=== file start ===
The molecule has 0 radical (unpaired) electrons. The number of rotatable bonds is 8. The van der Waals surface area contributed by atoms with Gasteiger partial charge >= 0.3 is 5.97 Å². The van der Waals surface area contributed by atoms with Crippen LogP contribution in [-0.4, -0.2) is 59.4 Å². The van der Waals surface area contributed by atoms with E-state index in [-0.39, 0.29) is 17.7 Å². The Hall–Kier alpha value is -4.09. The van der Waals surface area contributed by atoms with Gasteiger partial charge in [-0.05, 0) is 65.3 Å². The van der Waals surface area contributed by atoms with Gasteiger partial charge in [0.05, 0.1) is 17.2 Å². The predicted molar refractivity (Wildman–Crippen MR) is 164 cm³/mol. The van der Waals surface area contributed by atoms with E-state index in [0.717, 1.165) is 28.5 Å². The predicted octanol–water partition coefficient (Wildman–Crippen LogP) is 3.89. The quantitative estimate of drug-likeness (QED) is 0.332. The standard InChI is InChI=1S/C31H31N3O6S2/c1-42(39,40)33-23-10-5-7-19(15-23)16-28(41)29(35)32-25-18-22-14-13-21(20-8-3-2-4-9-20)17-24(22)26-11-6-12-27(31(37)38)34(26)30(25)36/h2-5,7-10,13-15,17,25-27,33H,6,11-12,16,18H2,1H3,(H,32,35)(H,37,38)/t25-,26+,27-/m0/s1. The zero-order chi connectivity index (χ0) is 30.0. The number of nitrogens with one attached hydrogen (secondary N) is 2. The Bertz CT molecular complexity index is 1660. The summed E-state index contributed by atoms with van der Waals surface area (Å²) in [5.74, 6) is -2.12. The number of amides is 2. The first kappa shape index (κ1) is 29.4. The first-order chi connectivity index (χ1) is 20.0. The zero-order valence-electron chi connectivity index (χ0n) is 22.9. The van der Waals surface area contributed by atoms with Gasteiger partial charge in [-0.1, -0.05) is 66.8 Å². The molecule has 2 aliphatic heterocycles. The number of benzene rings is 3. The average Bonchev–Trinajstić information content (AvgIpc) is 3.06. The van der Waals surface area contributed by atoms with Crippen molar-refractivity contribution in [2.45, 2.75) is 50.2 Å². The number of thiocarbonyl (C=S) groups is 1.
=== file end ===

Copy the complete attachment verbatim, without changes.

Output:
The molecule has 0 radical (unpaired) electrons. The number of rotatable bonds is 8. The van der Waals surface area contributed by atoms with Gasteiger partial charge >= 0.3 is 5.97 Å². The van der Waals surface area contributed by atoms with Crippen LogP contribution in [-0.4, -0.2) is 59.4 Å². The van der Waals surface area contributed by atoms with E-state index in [-0.39, 0.29) is 17.7 Å². The Hall–Kier alpha value is -4.09. The van der Waals surface area contributed by atoms with Gasteiger partial charge in [-0.05, 0) is 65.3 Å². The van der Waals surface area contributed by atoms with Gasteiger partial charge in [0.05, 0.1) is 17.2 Å². The predicted molar refractivity (Wildman–Crippen MR) is 164 cm³/mol. The van der Waals surface area contributed by atoms with E-state index in [0.717, 1.165) is 28.5 Å². The predicted octanol–water partition coefficient (Wildman–Crippen LogP) is 3.89. The quantitative estimate of drug-likeness (QED) is 0.332. The standard InChI is InChI=1S/C31H31N3O6S2/c1-42(39,40)33-23-10-5-7-19(15-23)16-28(41)29(35)32-25-18-22-14-13-21(20-8-3-2-4-9-20)17-24(22)26-11-6-12-27(31(37)38)34(26)30(25)36/h2-5,7-10,13-15,17,25-27,33H,6,11-12,16,18H2,1H3,(H,32,35)(H,37,38)/t25-,26+,27-/m0/s1. The zero-order chi connectivity index (χ0) is 30.0. The number of nitrogens with one attached hydrogen (secondary N) is 2. The Bertz CT molecular complexity index is 1660. The summed E-state index contributed by atoms with van der Waals surface area (Å²) in [5.74, 6) is -2.12. The number of amides is 2. The first kappa shape index (κ1) is 29.4. The first-order chi connectivity index (χ1) is 20.0. The zero-order valence-electron chi connectivity index (χ0n) is 22.9. The van der Waals surface area contributed by atoms with Gasteiger partial charge in [-0.1, -0.05) is 66.8 Å². The molecule has 2 aliphatic heterocycles. The number of benzene rings is 3. The average Bonchev–Trinajstić information content (AvgIpc) is 3.06. The van der Waals surface area contributed by atoms with Crippen molar-refractivity contribution in [2.45, 2.75) is 50.2 Å². The number of thiocarbonyl (C=S) groups is 1.